Page:A Lady's Cruise in a French Man-of-War.djvu/241

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213
DAINTY FISHES.

their little friends the pure gold-fish; and as these glide in between the rock-ledges, up swims a joyous little shoal of delicate pale-green fish, with perhaps a tiny silvery eel or two; and some there are pure scarlet, others bright blue streaked with scarlet. These and a thousand more, varying in form as in colour, but all alike minute, are among the tempting beauties which make me always wish you were with me, that I might hear your raptures of delight.

There are some most attractive gold-fish with broad bands of black, which terminate in wing-like fins; and others, still more fascinating, are silvery, with a delicate rosy flush. Some are yellow, striped with violet; others are pure scarlet, spotted with cobalt. I think my favourites are bright turquoise blue with a gold collar. Then there are some very large fish of the glossiest green, and others of a dazzling crimson. But the most distingué-looking fishes are those which temper their gay colours with bands or zigzags of black velvet. Their forms are as varied as their colours, long or short, round, flat, or triangular.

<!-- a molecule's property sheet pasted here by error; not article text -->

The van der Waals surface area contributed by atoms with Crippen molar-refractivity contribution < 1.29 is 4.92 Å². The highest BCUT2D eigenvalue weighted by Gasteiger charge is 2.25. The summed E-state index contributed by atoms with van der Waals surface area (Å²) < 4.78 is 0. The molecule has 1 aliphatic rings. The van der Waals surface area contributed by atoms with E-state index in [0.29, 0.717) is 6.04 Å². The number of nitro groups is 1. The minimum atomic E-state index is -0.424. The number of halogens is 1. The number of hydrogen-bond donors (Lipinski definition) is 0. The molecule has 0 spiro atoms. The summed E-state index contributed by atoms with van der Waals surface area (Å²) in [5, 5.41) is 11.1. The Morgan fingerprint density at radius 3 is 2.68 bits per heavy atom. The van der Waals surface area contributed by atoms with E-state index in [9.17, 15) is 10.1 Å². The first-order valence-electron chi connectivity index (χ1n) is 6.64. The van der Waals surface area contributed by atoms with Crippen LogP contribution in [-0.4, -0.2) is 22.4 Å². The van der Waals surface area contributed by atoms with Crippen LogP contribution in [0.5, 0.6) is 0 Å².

While these flash and dart in and out of their forest sanctuary, you may see large shells travelling over the coral-ledges, a good deal faster than you would suppose possible, till you see that they are tenanted by large hermit-crabs. Other crabs are in their own lawful shells, as are also the wary lobsters; and here and there are scattered some rare shells, such as we see in collections at home, and suppose to be quite common in the tropics, where, however, as a rule, they are only obtained by professional divers. Of course such as are washed up on the shore are dead shells, utterly worthless.

Quite apart from the mere delight to the eyes of gazing at these varied beauties, the reef has its useful aspect in regard to the commissariat. At every low tide a crowd of eager fishers repair thither, to see what manner of supper awaits them.

Here, as in all these isles where wild animals do not exist, the sea furnishes the happy hunting-grounds of rich and poor. Swift canoes or boats take the place of hounds and horses; and the coral-reef affords as much delight to high and low, as a Scotch deer-forest or heathery moor does to the wealthy few in Britain.